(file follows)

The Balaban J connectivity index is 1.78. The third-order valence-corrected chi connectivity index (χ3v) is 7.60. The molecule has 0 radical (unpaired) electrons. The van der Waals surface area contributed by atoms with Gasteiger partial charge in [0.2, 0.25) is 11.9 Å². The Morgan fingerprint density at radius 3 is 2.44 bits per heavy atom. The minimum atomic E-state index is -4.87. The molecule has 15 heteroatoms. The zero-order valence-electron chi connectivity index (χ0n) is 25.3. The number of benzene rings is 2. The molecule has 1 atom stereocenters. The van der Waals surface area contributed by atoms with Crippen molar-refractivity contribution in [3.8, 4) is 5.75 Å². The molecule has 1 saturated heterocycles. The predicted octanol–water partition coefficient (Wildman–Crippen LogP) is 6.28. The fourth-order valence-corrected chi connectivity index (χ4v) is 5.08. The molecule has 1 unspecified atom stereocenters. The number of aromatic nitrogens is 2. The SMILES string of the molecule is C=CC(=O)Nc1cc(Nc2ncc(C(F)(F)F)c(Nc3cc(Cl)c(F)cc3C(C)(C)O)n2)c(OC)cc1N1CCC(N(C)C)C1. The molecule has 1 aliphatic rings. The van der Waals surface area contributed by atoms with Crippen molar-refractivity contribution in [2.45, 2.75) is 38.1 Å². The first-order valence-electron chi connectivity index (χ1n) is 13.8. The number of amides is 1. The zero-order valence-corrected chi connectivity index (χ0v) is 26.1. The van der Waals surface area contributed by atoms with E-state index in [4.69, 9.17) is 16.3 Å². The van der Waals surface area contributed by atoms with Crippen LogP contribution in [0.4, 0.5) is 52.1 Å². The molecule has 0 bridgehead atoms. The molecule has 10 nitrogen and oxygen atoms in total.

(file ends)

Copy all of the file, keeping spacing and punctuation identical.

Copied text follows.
The Balaban J connectivity index is 1.78. The third-order valence-corrected chi connectivity index (χ3v) is 7.60. The molecule has 0 radical (unpaired) electrons. The van der Waals surface area contributed by atoms with Gasteiger partial charge in [0.2, 0.25) is 11.9 Å². The Morgan fingerprint density at radius 3 is 2.44 bits per heavy atom. The minimum atomic E-state index is -4.87. The molecule has 15 heteroatoms. The zero-order valence-electron chi connectivity index (χ0n) is 25.3. The number of benzene rings is 2. The molecule has 1 atom stereocenters. The van der Waals surface area contributed by atoms with Crippen molar-refractivity contribution in [3.8, 4) is 5.75 Å². The molecule has 1 saturated heterocycles. The predicted octanol–water partition coefficient (Wildman–Crippen LogP) is 6.28. The fourth-order valence-corrected chi connectivity index (χ4v) is 5.08. The molecule has 1 unspecified atom stereocenters. The number of aromatic nitrogens is 2. The SMILES string of the molecule is C=CC(=O)Nc1cc(Nc2ncc(C(F)(F)F)c(Nc3cc(Cl)c(F)cc3C(C)(C)O)n2)c(OC)cc1N1CCC(N(C)C)C1. The molecule has 1 aliphatic rings. The van der Waals surface area contributed by atoms with Crippen molar-refractivity contribution in [2.45, 2.75) is 38.1 Å². The first-order valence-electron chi connectivity index (χ1n) is 13.8. The number of amides is 1. The zero-order valence-corrected chi connectivity index (χ0v) is 26.1. The van der Waals surface area contributed by atoms with E-state index in [4.69, 9.17) is 16.3 Å². The van der Waals surface area contributed by atoms with Crippen LogP contribution in [0.4, 0.5) is 52.1 Å². The molecule has 0 bridgehead atoms. The molecule has 10 nitrogen and oxygen atoms in total.